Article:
Jell-OI realize that Jell-O is not an especially healthy food. I'm not sure it counts as food at all. And, I would normally put it on the "do not eat" list... but sometimes, when I'm craving something sweet, I really like to eat Jell-O with fruit and nuts and cottage cheese mixed in. Because I put actual food into the Jell-O, it comforts me that I'm eating mostly food! At one point, I attempted to research "clean eating" or "whole food" Jell-O, and it had to do with actual gelatin and other things. I could probably figure out how to make Jell-O from scratch, but honestly, how much healthier could it be? There is something strangely comforting about the unnatural colors, jiggliness, transparency, and texture that is uniquely a powder from a box. And, I like it. So there.
Juice and JuicingJuice is often considered a healthy drink, but the vast majority of juices we can purchase are simply glorified sugar drinks, with perhaps some small percentage of actual juice. If you want to drink juice, read labels carefully! But, I just don't consider juice a beverage any more (like I don't consider Diet Dr. Pepper a beverage any more). When you juice a fruit, you lose all the other good stuff that makes a whole fruit good for you: fiber, especially. If I'm craving some orange juice, I'll eat an orange. If I really want to drink, then I'll put the orange in the blender! (An interesting discovery, just orange juice by itself is not nearly as good as if it's mixed with another fruit; I especially like mango and orange mixed together.) So, forgo drinking juice for eating the entire fruit!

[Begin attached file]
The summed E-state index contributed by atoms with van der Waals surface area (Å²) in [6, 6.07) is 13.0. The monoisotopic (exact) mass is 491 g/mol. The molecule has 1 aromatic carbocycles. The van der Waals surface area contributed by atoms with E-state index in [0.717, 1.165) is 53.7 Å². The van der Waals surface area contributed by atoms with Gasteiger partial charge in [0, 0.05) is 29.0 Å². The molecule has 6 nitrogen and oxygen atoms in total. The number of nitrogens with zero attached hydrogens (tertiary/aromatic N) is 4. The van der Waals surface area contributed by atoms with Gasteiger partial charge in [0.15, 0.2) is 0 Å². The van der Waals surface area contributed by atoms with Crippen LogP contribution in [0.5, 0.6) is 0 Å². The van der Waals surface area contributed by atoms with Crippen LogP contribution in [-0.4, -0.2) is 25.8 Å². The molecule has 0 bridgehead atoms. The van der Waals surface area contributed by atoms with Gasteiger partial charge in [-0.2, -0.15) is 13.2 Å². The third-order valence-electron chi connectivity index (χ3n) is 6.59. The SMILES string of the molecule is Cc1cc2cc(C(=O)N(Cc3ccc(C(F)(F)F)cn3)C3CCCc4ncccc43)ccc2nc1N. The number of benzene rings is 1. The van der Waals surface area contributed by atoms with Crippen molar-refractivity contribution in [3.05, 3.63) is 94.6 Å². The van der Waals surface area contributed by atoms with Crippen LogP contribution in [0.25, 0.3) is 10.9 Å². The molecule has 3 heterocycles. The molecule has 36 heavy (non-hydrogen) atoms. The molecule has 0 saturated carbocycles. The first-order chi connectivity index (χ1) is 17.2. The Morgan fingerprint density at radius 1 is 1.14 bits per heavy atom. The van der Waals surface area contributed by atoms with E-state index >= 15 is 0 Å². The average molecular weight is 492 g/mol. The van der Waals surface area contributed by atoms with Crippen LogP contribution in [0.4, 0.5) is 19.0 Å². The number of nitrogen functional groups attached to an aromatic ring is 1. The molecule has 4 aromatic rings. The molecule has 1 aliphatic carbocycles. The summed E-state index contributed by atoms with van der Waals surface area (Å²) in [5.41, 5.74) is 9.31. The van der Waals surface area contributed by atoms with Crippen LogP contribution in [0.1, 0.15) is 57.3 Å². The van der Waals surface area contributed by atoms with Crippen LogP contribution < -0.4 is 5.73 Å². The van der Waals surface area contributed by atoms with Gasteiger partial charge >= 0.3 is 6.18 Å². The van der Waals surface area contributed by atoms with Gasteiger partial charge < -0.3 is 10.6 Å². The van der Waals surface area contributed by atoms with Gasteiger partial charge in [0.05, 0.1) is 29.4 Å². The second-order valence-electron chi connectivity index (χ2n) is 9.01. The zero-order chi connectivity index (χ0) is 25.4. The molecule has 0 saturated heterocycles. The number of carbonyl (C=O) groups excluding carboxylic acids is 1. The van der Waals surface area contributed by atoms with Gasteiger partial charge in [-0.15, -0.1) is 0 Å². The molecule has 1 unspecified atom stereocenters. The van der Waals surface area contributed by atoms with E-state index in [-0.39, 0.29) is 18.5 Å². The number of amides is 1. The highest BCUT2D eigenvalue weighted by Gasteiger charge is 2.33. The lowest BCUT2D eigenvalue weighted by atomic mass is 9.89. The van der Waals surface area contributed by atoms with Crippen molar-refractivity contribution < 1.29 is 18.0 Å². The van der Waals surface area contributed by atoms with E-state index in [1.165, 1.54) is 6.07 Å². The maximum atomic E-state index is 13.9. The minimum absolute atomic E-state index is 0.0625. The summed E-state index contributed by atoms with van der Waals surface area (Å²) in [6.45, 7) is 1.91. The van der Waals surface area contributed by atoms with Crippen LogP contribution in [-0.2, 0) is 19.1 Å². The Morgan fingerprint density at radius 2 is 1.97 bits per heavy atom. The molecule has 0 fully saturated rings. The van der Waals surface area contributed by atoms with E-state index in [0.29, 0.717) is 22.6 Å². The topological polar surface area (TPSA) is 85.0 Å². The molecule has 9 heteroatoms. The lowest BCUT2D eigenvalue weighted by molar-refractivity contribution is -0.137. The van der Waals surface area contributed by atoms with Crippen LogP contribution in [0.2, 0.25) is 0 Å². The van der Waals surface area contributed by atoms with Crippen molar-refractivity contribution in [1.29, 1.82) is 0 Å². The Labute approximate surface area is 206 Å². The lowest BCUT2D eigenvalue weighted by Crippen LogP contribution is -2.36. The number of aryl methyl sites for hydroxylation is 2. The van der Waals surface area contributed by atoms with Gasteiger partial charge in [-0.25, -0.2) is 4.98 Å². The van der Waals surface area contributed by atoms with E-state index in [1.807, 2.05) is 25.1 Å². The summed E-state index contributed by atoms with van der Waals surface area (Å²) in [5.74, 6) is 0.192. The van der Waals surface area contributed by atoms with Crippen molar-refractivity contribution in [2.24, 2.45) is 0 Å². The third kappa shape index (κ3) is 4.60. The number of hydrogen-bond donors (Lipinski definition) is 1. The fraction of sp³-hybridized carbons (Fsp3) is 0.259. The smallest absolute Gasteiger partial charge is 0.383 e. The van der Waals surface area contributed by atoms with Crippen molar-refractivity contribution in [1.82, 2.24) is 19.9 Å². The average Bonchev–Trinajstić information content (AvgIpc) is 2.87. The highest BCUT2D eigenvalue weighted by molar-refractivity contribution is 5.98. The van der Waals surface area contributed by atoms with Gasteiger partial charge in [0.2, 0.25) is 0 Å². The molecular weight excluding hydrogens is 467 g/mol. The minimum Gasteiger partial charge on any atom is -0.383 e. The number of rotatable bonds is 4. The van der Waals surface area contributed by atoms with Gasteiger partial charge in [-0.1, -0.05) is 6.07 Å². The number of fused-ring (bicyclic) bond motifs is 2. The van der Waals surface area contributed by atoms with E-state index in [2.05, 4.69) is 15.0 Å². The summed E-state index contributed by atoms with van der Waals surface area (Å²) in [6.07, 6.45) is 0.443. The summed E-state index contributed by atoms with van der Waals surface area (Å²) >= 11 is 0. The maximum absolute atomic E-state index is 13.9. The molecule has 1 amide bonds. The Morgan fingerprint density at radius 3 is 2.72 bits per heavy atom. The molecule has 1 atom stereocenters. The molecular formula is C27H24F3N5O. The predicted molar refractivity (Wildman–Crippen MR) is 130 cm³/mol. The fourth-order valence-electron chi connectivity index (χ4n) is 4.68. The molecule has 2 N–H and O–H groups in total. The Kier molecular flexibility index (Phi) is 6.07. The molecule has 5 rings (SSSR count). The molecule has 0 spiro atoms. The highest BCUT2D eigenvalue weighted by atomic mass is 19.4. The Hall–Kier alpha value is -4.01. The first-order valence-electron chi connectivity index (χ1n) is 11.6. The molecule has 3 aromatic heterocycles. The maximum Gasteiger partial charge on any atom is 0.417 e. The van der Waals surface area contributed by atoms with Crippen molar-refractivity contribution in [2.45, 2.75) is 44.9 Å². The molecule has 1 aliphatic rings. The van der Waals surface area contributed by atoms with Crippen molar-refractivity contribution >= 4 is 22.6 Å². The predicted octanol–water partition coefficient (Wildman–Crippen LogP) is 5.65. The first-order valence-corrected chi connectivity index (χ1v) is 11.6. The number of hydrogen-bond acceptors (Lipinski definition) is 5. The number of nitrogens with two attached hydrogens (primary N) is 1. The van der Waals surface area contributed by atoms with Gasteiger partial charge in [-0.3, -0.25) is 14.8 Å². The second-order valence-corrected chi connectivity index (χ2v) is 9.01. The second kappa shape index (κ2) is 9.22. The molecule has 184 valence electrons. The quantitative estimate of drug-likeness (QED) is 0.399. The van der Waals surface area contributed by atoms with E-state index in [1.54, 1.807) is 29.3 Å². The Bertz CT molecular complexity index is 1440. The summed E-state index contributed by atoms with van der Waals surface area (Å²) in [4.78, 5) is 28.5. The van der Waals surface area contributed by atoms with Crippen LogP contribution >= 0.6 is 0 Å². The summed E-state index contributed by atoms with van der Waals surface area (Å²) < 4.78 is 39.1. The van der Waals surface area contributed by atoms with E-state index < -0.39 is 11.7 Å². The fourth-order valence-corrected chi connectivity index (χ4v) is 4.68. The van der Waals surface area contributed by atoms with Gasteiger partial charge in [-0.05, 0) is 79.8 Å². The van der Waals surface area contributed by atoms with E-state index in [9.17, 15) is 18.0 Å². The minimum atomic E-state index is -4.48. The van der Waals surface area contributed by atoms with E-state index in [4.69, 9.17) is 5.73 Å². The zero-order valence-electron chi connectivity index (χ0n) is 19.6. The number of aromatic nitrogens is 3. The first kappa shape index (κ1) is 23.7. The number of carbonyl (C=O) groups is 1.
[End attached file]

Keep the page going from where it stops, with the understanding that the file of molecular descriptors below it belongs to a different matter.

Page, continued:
Juicing is a little different. Juicing is done with a machine at home, where you put in fruits and vegetables and extract just the nutrient-dense liquid. This kind of juice is a powerhouse of goodies for your body, in a format that is quickly and easily digested and absorbed. The reasons that I don't juice are twofold: (1) I haven't wanted to pay $$$ for a piece of machinery that only does one thing. (2) Like purchasing juice, juicing loses all the fiber, pulp, and other goodies that came with the fruit. What to do with the "leftovers" is a problem for daily juicers (unless you are industrious and do your own composting or make 'crackers' from it). So, I have opted to get nutrient-packed liquid into my body with smoothies (which keep all the other stuff in the fruits and veg), since they are also easily digested and quickly absorbed. Just my way of doing.